They were waiting for me outside the door, ranged at the top of the steps. In my mind I still see them like that, lacquered gold by the evening sun and glowing vivid as a vision, every fold of their clothes and curve of their faces pristine and achingly clear. Rafe leaning against the railing with his hands in his jeans pockets; Abby in the middle, swayed forwards on her toes, one arm crooked to shade her eyes; Justin, his feet precisely together and his hands clasped behind his back. And behind them, Daniel, framed between the columns of the door, his head up and the light splintering off his glasses. None of them moved as Frank pulled up and braked, pebbles scattering. They were like figures on a medieval frieze, self-contained, mysterious, spelling out a message in some lost and arcane code. Only Abby’s skirt fluttered, fitfully, in the breeze...
‘Hi,’ I said at the bottom of the steps, looking up at them. For a second I thought they weren’t going to answer… Then Daniel took a step forwards, and the picture wavered and broke. A smile started across Justin’s face, Rafe straightened up and raised one arm in a wave, and Abby came running down the steps and hugged me hard. ‘Hey, you,’ she said, laughing, ‘welcome home.’
commentary: Any very keen blog readers out there will be able to tell exactly how well I am doing in my attempt to ration my reading of Tana French, spread them out. In September there were two entries on her books: the new one The Trespasser on the 22nd, and In the Woods, her first, four days later on the 26th. (Secret Place came in March.) She’s only written six books, and now I have fallen and read my fourth. Only two left, sigh.
The Likeness was my favourite so far, and that’s saying something as I have loved them all. I am always fascinated by, and critical of, books about groups of young people living in houses together and worrying away about a crime – it’s a familiar trope, and one I’ve written about before. The Likeness has an inventive and extraordinary setup: one of the young people has been murdered, but that news hasn’t been released. The dead girl had been using a former undercover ID of Detective Cassie Maddox (whom we know from In the Woods). Maddox looks sufficiently like her to take her place in the house of doom, with the idea of finding out what happened to the victim. This is plainly a ludicrous and impossible project, but somehow French makes it almost believable, and also unbearably tense and riveting. (I have also made it sound more complex than it is – when you are reading the book, it is clear and straightforward what the plan is, however preposterous.)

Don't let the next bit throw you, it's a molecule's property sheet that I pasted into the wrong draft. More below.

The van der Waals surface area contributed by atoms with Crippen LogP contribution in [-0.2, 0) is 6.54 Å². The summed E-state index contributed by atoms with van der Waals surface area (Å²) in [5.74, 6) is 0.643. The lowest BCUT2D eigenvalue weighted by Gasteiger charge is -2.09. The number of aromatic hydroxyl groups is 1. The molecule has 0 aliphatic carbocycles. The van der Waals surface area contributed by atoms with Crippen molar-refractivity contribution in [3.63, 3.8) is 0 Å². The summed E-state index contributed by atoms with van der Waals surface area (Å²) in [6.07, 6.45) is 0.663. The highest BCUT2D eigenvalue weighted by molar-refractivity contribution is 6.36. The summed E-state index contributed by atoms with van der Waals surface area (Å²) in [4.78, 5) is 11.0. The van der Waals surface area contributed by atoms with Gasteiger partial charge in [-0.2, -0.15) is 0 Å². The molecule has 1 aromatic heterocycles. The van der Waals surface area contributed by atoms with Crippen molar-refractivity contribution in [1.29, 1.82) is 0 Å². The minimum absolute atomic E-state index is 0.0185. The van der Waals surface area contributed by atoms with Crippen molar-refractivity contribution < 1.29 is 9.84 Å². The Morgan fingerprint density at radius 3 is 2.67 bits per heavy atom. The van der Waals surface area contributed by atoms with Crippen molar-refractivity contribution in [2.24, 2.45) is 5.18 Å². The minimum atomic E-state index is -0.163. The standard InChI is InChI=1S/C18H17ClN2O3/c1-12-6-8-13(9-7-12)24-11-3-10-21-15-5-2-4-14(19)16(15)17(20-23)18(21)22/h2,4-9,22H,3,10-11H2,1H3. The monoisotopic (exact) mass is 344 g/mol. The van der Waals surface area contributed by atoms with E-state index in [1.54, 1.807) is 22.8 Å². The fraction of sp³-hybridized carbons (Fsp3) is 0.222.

The main cast are post-grad students in their 20s, studying at Trinity College Dublin and living an hour’s drive away in a big old house in a sinister Wicklow village. Maddox has troubles in her past and a boyfriend on the investigating team. It’s like French has a checklist of great yet disparate crime book tropes, and decided as a challenge to get them into the same unlikely plot. Well - I can pretend to mock all I want, but you could not have paid me to put this book down unfinished, I was desperate to know what had happened in the past and what would happen next.
As ever there are great women characters, wonderful descriptions:
all I could feel was every muscle loosening like I was eight years old and cartwheeling myself dizzy on some green hillside like I could dive a thousand miles through cool blue water without once needing to breathe. I had been right: freedom smelled like ozone and thunderstorms and gunpowder all at once, like snow and bonfires and cut grass, it tasted like seawater and oranges.Funny recognizable character traits:
Frank has always had a spectacular array of mates in unlikely places: my mate down at the docks, my mate on the County Council, my mate who runs the S& M shop. Back when we first began this whole Lexie Madison thing, My Mate At Births Deaths and Marriages made sure she was officially registered, in case anyone got suspicious and started sniffing around, while My Mate With The Van helped me move into her bedsit. I figure I’m happier not knowing about whatever complex barter system is going on there.Cutting comments:
Here I had been all freaked out about having one double; he must have run into a clone of himself on every street corner in south Dublin.More great description:
Lexie was fearless. She was like an ice skater balanced effortlessly on the edge of her own speed, throwing in joyous, elaborate twirls and leaps just for the hell of it.The impersonation in the book is beyond belief, and yet French forces you to accept it, and then plays games with the characters and the reader, doubling and re-doubling – I certainly had ideas and thoughts whirling in my head, and sometimes lost track of who was Lexy and who was Cassie. A superb read.
The house they live in is easily imagined and familiar from other Irish books, but also familiar if you visit the Irish countryside – there are still many of them around. And in the past the residents liked nothing better than to be photographed on the steps, as in the description above. I found all these photos at the wonderful National Library of Ireland, with its terrific collection made freely available (and much in use on the blog.)
(In case this isn't crystal clear: the book The Likeness is entirely contemporary, early 21st century - I just liked the older photos to capture the spirit of this scene.)
Top picture shows guests at Curraghmore House near Portlaw, Co. Waterford in 1922.
Second picture shows a party at Kilboy, Nenagh, Co. Tipperary.
Seapark House Malahide has a look of the house in the book.
The 4th picture is an engagement photo from 1933: Lady Alethea Buxton (daughter of Earl Buxton) and Mr. Peter Eliot (son of the Hon. Edward Eliot, who is a brother of the Earl of St. Germans), whose engagement has been announced, photographed at Mount Congreve, Waterford, where they were on a visit".